In fact, the devotions from Franciscan priest Richard Rohr have focused on being present this week. He points out that that “the Presence of God is infinite, everywhere, always, and forever. You cannot not be in the presence of God…It is we who are not present to Presence.” He says, “We live in a time with more easily available obstacles to presence than any other period in history.” Of course, he’s talking about the various devices and distractions we carry with us, along with our replaying of the past and our worries for the future.
Being present takes practice. Even if you secluded yourself away from all electronics and advertising and every other possible distraction, you would still have your hands full trying to train your mind not to dwell on what has or has not happened and what might happen in the future.
On Being columnist, Sharon Salzberg, wrote recently about her friend, Cheri Maples, a disciple of Thich Nhat Hanh. Cheri was a teacher and practitioner of mindfulness and was interviewed several years ago by Krista Tippett. In September, Cheri was in a horrible bicycle accident that left her paralyzed from the chest down. And though she had so much to grieve, she talked excitedly about the opportunity to play wheelchair sports and continue teaching meditation and continuing to experience the fullness of life. A short time later, she caught a virus that, within 24 hours, had killed her. Even as the virus took over, she said, “I have lived such a good life.”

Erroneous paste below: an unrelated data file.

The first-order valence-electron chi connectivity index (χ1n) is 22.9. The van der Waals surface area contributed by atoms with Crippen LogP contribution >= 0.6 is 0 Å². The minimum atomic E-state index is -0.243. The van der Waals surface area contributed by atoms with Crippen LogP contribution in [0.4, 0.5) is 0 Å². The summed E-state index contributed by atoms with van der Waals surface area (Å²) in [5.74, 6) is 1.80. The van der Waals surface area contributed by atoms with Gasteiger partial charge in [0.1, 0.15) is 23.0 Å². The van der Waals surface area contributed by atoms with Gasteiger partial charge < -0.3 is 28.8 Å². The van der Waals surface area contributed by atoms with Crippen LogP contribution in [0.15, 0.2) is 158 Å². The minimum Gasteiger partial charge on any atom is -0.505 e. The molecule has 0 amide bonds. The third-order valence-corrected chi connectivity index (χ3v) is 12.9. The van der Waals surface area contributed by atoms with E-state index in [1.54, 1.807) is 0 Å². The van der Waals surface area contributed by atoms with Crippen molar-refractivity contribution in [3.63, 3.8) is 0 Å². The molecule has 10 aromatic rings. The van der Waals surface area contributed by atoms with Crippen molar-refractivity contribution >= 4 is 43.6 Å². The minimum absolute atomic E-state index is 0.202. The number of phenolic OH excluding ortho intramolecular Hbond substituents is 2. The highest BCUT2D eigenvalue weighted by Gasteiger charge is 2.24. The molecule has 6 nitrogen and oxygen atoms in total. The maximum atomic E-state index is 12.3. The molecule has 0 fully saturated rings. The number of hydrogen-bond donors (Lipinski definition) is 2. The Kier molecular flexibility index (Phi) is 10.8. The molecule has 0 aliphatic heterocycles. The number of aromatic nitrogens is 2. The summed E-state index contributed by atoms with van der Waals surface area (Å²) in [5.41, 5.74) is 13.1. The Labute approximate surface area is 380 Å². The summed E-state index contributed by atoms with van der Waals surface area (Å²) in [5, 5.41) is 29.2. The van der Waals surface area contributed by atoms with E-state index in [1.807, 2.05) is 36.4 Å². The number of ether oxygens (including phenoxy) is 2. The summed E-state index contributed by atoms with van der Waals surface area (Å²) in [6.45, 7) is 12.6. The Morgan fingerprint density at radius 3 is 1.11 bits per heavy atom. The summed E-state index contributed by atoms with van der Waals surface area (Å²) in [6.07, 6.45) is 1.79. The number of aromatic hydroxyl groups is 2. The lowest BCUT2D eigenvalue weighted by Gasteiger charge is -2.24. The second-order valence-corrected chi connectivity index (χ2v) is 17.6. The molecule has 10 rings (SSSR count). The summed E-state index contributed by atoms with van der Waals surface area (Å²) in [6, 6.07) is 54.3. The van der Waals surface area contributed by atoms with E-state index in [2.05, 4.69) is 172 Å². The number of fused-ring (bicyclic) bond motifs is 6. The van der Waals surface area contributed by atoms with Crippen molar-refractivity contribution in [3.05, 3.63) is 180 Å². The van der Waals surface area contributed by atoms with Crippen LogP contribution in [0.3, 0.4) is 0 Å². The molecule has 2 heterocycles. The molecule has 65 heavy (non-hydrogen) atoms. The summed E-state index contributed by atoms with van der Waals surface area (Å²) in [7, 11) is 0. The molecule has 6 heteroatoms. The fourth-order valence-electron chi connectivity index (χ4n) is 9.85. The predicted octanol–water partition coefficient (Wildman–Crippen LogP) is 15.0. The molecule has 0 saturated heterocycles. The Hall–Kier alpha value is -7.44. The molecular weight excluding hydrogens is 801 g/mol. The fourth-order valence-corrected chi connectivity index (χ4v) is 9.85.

That’s contentment. That’s gratitude. Contentment and gratitude make it possible for us to engage the world as Jesus had intended—with trust, with generosity, with hope. As Jesus’ death becomes more imminent in Matthew’s gospel account, Jesus becomes more insistent about his message. His teaching turns toward grief, lamentation, and a plea for people to open their eyes to what is in front of them.